5.Cooperation with NGOs and other relevant parties

Non-governmental organizations, which play a key role in the establishment of democracy in countries and serve as a bridge between the state and the community, conduct remarkable activities in the process of strengthening the social role of women and gender equality. The transformation of the needs and demands of society to public policy depends greatly on an effective cooperation between NGOs and public authorities. The Ministry of Family and Social Policies, assigned the duty of conducting activities to ensure equality between women and men in our country, has included the representatives of women’s NGOs, actively working in the field of women’s rights in all preparation, implementation and monitoring processes of its work and will continue to do so in all future activities.

During the preparation and adoption process of “The Law on the Protection of the Family and the Prevention of Violence against Women” by the Parliament:

A number of meetings were held with the participation of:

The Heads of the Bar Associations of 17 provinces which have Metropolitan Municipalities on September 13th, 2011;

Approximately 100 representatives of NGOs and the participation of representatives of relevant institutions on 19th, September 2011;

20 Family Court Judges from Ankara and 2 Public Prosecutors responsible for cases of domestic violence on September 22nd, 2011;

In addition, a meeting was held with a team of representatives from 236 women’s NGOs on October 22nd, 2011;

The written opinions of 68 public institutions and agencies were received on the draft Law. In this context, a number of meetings were held with the participation of NGOs and academicians on December 27, 2011, January 12, 2012 and January 15, 2012;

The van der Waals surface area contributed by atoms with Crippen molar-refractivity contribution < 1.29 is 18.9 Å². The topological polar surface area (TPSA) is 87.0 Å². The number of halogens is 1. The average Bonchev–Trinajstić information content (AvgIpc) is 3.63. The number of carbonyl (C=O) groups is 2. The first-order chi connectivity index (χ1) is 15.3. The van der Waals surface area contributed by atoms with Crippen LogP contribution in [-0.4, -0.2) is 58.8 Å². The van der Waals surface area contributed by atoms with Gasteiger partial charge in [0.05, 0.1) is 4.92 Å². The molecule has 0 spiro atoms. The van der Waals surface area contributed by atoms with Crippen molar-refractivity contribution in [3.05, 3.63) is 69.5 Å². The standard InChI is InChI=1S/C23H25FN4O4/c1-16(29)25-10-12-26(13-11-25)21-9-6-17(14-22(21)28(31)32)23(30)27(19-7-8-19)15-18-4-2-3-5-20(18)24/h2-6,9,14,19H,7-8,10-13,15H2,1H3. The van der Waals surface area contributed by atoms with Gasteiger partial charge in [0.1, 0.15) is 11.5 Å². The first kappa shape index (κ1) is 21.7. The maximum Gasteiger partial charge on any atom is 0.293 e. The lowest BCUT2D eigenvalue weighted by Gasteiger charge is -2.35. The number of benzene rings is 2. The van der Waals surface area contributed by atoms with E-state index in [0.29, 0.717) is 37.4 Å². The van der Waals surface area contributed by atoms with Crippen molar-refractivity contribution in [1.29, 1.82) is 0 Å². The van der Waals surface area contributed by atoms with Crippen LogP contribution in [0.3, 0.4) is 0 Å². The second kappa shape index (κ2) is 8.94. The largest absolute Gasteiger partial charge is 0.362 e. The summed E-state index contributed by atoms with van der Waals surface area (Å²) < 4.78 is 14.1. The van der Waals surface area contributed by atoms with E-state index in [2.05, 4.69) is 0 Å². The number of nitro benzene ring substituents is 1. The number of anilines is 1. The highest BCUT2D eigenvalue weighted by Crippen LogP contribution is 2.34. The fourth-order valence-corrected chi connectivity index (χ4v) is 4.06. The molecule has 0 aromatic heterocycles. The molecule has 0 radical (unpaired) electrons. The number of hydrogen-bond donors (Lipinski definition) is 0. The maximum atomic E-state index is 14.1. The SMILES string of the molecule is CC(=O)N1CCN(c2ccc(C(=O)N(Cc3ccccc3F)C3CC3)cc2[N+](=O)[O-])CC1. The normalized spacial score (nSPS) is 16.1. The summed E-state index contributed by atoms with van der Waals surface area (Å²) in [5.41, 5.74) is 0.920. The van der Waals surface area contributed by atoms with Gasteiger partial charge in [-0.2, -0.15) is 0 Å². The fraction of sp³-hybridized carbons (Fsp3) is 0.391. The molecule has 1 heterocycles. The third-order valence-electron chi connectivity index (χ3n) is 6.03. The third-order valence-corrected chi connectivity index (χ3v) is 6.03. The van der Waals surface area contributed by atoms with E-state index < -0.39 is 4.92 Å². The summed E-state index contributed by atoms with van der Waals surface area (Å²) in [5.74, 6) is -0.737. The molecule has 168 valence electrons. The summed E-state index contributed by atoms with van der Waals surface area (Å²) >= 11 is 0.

A set of workshops were held to receive the opinions of women’s NGOs in the preparation process of “The Draft Shelter Directive” between the 4- 6 April 2012.


In the light of the information given in the first section on work carried out with regard to the situation of the women wearing headscarves and the positive recent developments in combating violence, we hope we will have more concrete evidence to submit to the Committee on these issues by the next reporting period.

We would like to express our commitment to continuing our work and studies on both subjects with the cooperation of all other stakeholders (local authorities, NGOs, trade bodies, private sector and the media) including the public institutions. The Law amendments and the comprehensive activities conducted with regard to the implementation of the new Law are just the beginning.

We would like to express to the Committee members that we are well aware of the problems related to implementation in our country and that the steps we have taken so far will shed light on our continuing efforts to overcome these problems.